On April 10th, gambling teetotalers in Tallahassee erupted in a burst of high-fives and back slaps, over their success in banning all internet cafes in Florida. This was the culmination of a dust-up early in 2013, when 57 internet-cafe operators were charged with racketeering, conspiracy, money laundering, and possession of slot machines. Those indicted are accused of misusing a veterans charity, Allied Veterans, and illegally running gambling operations under the guise of internet cafes. The event led to the resignation of Republican Lt. Gov. Jennifer Carroll, who once provided public-relations services for the charity.
This perfect media storm was a God-send for anti-gambling crusader Scott Plakon to re-introduce his two-year-old pet bill to ban all internet cafes. Governor Rick Scott, admitting it didn't solve Florida's gambling problem and would probably have unintended consequences, quickly signed it just to get past the trivial issue. Here's a quick run-down of Floridians who are now benefiting from the removal of all the so-called "strip mall casinos".
The conveniences of having a favorite slot machine next to the nail salon, or a poker game around the corner, must have really been putting a damper on revenue raked in by casino cruise ships, and big gambling googleplexes on distant Indian reservations. Who needs those boring old internet cafes, when now you can go to the Hard Rock Cafe instead?
Computer simulations of slot machines were giving original one-armed bandits in Florida a real run for their money, too. Really? Well, no, not really. Politicians are toasting each other for taking down 1,000 internet cafes that were combining for $1 billion in annual revenue. To keep their spirits up, they'd better not look at this document, which shows that just six facilities in South Florida raked in almost $900 million just in April of this year, and just in slots. Competing parimutuels and frontons are in a race to gobble up simulcast rights from tracks all over the country this summer. With the internet cafes out of the way, it is shaping up to be a very good year for them. Many internet cafes were locally owned, where profits were more likely to be reinvested in Florida. Instead, gambling corporations, immune to Tallahassee's prohibitionists, ship the cash back to stay in Vegas, or overseas.
Internet cafes have a much more evenly matched rivalry with Florida's Lotto scratch-off tickets and numbers games. The Florida Lottery netted just $1.31 billion in FY 2011-2012 for education funding, and, like internet cafes, is distributed throughout the more conservative and sparsely populated areas of the state. From the front door of most convenience stores selling Powerball, you could now throw a rock and hit the darkened window of a closed internet cafe. While Lotto is centrally organized and supported by the state, the internet cafe owners were disjointed and not well organized for this year's legislative session. The Allied Veterans controversy took them by surprise, and included accusations that internet cafe owners were trying to affect their legal fate through monetary contributions to political candidates. To sweeten the victory for gambling opponents, Mega Millions debuts in Florida this May 15.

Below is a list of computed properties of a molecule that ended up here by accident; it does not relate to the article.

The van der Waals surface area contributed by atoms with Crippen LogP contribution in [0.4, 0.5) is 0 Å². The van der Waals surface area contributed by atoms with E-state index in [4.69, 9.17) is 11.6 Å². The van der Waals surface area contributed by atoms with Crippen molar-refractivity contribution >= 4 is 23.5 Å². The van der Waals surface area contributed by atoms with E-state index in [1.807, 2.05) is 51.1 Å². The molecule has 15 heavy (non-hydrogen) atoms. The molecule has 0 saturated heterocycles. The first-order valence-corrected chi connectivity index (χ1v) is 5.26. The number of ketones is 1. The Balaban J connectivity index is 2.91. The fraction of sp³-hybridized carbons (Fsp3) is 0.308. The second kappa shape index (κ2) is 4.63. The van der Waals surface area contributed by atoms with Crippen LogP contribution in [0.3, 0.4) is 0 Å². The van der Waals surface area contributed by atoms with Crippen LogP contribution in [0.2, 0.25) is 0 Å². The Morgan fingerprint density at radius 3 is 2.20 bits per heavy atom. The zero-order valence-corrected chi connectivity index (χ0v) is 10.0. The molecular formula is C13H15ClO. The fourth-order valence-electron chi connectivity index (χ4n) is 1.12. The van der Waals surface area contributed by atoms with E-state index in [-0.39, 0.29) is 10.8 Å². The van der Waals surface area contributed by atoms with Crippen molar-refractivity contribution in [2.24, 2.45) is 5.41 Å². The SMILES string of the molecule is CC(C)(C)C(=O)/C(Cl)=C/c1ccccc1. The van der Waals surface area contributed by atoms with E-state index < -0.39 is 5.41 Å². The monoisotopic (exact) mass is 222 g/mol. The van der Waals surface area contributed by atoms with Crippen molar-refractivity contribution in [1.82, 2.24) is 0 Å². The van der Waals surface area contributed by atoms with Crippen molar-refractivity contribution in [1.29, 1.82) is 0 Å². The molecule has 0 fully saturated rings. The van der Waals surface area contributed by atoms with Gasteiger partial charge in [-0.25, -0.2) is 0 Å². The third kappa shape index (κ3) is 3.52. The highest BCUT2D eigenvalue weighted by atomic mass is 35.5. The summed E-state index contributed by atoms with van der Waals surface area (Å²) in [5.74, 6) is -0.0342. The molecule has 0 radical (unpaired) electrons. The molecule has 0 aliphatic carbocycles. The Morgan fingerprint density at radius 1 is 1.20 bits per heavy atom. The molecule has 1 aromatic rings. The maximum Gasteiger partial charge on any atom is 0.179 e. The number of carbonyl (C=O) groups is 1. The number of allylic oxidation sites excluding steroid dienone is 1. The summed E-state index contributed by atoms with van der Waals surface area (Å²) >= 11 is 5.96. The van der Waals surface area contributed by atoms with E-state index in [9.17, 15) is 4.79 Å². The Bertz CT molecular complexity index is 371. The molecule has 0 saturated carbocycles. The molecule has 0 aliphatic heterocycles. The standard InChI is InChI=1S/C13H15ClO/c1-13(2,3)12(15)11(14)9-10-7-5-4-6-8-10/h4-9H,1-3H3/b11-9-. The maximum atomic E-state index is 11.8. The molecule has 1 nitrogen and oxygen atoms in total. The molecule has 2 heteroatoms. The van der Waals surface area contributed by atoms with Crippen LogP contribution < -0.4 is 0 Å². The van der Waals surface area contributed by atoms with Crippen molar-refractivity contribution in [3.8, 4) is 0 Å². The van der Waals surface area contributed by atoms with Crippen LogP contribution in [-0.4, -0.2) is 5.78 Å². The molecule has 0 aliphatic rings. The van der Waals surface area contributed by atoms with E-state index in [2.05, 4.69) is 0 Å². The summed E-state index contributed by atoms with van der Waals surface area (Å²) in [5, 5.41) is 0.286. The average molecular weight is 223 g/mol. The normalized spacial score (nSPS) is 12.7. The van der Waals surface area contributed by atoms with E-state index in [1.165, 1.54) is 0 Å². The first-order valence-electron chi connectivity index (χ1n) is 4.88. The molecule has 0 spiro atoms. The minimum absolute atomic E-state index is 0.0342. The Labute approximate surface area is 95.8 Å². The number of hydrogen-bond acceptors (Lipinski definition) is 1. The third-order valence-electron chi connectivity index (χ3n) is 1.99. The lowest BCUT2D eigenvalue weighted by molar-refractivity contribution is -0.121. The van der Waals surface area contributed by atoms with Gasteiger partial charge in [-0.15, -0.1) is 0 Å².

Before the brief history of the Florida internet cafe, Florida had very strict laws restricting gaming promotions. There were concerns that this might discourage McDonalds, for example, from including the state in its popular Monopoly game. Then came Florida Statute 849.094:
"The operator of a game promotion in which the total announced
value of the prizes offered is greater than $5,000 shall file with
the Department of Agriculture and Consumer Services a copy of
the rules and regulations of the game promotion and a list of all
prizes and prize categories offered at least seven days before the
commencement of the game promotion."
Gambling experts saw an opportunity to use this new loophole for gaming promotions in store fronts. When a local village banned one of these storefront sweepstakes businesses, it would move down the street to the next zip code, pass Go, and collect $200. Now with the strip-mall casinos gone, poor seniors can probably afford more Happy Meals.
For what it's worth, one apparent former employee of an internet cafe in South Florida posted, "I thought the law was for everyone, this is discrimination and we lost our work with this new law, more than 10,000 people living on unemployment and food stamps right now."
It's feasible that 10,000 people lost their jobs as Florida law enforcement went about shutting down all the internet cafes. A good portion of them probably found other work right away. For those that didn't, the champions of gambling prohibition will assure you that it's worth it for them not to work, and for you to pay them.
The new law sets a maximum value on prizes - $0.75. This clearly puts Chuck E. Cheese's on notice, where you can win many items valued in the $20 range, such as a fiber-optic lamp that changes colors. To lawmakers and law enforcement, so worried about the poor and elderly being taken advantage of, it seems that teaching our kids the thrills of gambling is apparently not that big a deal. However, the spirit of this law is to only shut down the kinds of arcades that senior citizens happen to like, where the machines have video displays with way too much green felt in the background. Or, maybe it's plain old age discrimination. Just a hunch.